It’s a wild theory — but is it crazy enough to work?
Lightning bolts on Jupiter are both similar and completely different from those on Earth.
As if lightning wasn’t insane enough.
A famous lake in Venezuela is where you’ll find the most zaps per unit area.
Scientists have just observed the longest lightning bolt on record by a long shot.
Powerful enough to melt the ground where it lands.
Researchers at the Florida Institute of Technology had an awesome day on the field with their 7,000 frames per second high-speed cameras.
What does lightning sound like? Thunder. Well, what does thunder look like then? It’s no trick question. Like all acoustic waves, thunder can also be visualized and Maher Dayeh from the Southwest Research Institute in San Antonio was the first to turn a thunderclap into an image. His findings were shown at a meeting of the American Geophysical Union.
By the time you’ve finished reading this sentence, thousands of lightning bolts had already discharged enormous amounts of energy onto Earth’s surface. Now, a map compiled by NASA using two decades worth of measurements shows which places are hit most often. For instance, land is hit more frequently than the ocean, as is the equatorial region compared to other regions of the globe.
Researchers from the Lawrence Berkeley National Laboratory and the University of California, Berkeley, have devised a model that projects how climate change affects atmospheric lightning discharges. According to their findings, global warming – particularly through more water vapor gathering in the upper atmosphere – will cause lightning strikes to increase in frequency by 50% during this century. More warming and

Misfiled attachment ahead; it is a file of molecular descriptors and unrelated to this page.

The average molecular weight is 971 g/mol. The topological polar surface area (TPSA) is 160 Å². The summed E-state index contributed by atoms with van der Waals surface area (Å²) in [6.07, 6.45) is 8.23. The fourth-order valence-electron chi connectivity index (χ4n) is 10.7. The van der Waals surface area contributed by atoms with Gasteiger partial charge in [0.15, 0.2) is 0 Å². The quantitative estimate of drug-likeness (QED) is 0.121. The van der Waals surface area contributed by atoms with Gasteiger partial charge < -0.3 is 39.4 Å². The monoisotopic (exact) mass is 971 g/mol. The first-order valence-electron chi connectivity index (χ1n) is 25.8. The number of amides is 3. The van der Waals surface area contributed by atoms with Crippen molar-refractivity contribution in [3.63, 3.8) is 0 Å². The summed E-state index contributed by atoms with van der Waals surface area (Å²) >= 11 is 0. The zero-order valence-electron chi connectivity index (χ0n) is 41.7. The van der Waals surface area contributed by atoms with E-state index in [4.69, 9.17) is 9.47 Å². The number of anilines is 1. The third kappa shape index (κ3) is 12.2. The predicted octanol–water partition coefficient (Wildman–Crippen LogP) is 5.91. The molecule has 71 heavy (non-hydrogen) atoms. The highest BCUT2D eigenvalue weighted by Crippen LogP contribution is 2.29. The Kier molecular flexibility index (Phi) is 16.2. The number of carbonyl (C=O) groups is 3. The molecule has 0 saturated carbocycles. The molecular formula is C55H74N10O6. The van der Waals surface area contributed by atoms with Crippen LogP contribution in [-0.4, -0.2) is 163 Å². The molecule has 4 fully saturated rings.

The tropical rainforests of Central and South America aren’t threatened only by deforestation – they are also overrun by lianas, parasitic woody vines that clamber up trees and smother the forest canopy as they reach for sunlight. But the vines may actually help the trees in a way – scientists suspect they may in fact act as lightning rods. Understanding how this
In this amazing slow-motion video, the folks from ZT Research used a high resolution camera to capture a full lightning bolt from inception to it striking the ground. NASA‘s APOD serves a scientific explanation of the phenomenon: “The above lightning bolt starts with many simultaneously creating ionized channels branching out from an negatively charged pool of electrons and ions that
While I was browsing around youtube, I came across this particular video which just blew my mind. It’s pretty much what it says on the cover, so here it is.